I don’t mean to say that per-piece sales will go away: fans will keep buying them here and there. Providers like eMusic will continue to exist. But this business will be an adjunct to the ad business, just like all premium services on the internet. The only thing that will save the major labels is to embrace ad-sponsored plays as their primary revenue source, and that requires them to drastically lower the royalties they’re seeking.

so who’s driving this cart, anyway?

Crosbie Fitch’s thoughts on what’s a label anyway:

What I think we’re seeing is a market inversion, that we’re currently bang smack in the midst of.

When this inversion is complete, instead of a label acting as an artist’s promotional agent maximising the sale of their music to their audience, we’ll have an audience’s discoveral agent maximising the discovery and commissioning of the music they like.

A label in this case will be just like 4AD, but instead of representing a common je ne sais quoi character of the signed bands, will represent a common undefinable taste of the represented audience members.

I don’t completely agree. Yes, listeners are getting more power to pull fresh media according to their own taste, and publishers are losing power to push media according to what they can monetize. As Umair Haque would put it, attention is becoming scarce at the expense of marketing. And yes, listener-driven distributors like shared playlist sites have an edge over creator-driven distributors like

But at the same time, distributors with a compelling voice are gaining ground. Good music bloggers speak with their taste, and they have a lot in common with specialized labels like Dischord. Per Greg:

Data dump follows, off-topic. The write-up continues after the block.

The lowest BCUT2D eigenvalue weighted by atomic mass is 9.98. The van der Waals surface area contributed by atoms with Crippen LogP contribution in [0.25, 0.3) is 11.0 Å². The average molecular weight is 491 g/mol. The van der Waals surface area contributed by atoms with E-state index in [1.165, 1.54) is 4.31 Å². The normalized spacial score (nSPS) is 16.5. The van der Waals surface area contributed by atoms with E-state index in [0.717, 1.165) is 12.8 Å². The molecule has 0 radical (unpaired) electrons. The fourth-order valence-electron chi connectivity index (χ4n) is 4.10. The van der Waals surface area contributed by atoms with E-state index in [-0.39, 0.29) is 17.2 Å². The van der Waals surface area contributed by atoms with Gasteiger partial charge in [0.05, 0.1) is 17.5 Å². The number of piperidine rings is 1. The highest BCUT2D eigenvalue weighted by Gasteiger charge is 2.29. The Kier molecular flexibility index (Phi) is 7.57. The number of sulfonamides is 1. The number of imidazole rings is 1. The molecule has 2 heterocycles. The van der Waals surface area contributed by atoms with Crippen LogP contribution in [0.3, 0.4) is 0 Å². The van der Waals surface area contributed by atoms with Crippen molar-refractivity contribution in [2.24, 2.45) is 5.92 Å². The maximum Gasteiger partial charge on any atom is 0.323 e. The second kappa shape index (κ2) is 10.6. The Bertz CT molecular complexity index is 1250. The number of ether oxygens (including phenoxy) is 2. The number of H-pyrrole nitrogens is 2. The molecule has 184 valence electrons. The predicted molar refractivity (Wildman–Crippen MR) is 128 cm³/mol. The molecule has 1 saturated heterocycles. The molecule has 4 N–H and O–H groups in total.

Maybe it’s just my view from the extreme edges of the indie fringe, but to me a label is a vehicle for a particular real life community, aka a scene. The indie labels that have had real and long lasting artistic and commercial success, from SubPop and Touch and Go at the high end to Kill Rock Stars and Dischord at the low, have been built around groups of people who actually know and like each other. They play in each others’ bands, they tour together, etc. Even when the bands on the labels play different styles of music, there’s some kind of shared vocabulary there that creates a commonality.

It’s these kind of relationships that give labels meaning for fans, as well. If you’re into Fugazi, you know what it means to be on Dischord. In fact, you might buy a Q and Not U record, or some other release, simply because it’s on the label. How’s this for a definition of a label: a collection of artists under a common banner where, if you like one, you’re likely to like more. That’s why labels (in the sense of companies) had labels (in the sense of logos) in the first place: as differentiators for the customer to know something about a new record before getting to listen to it.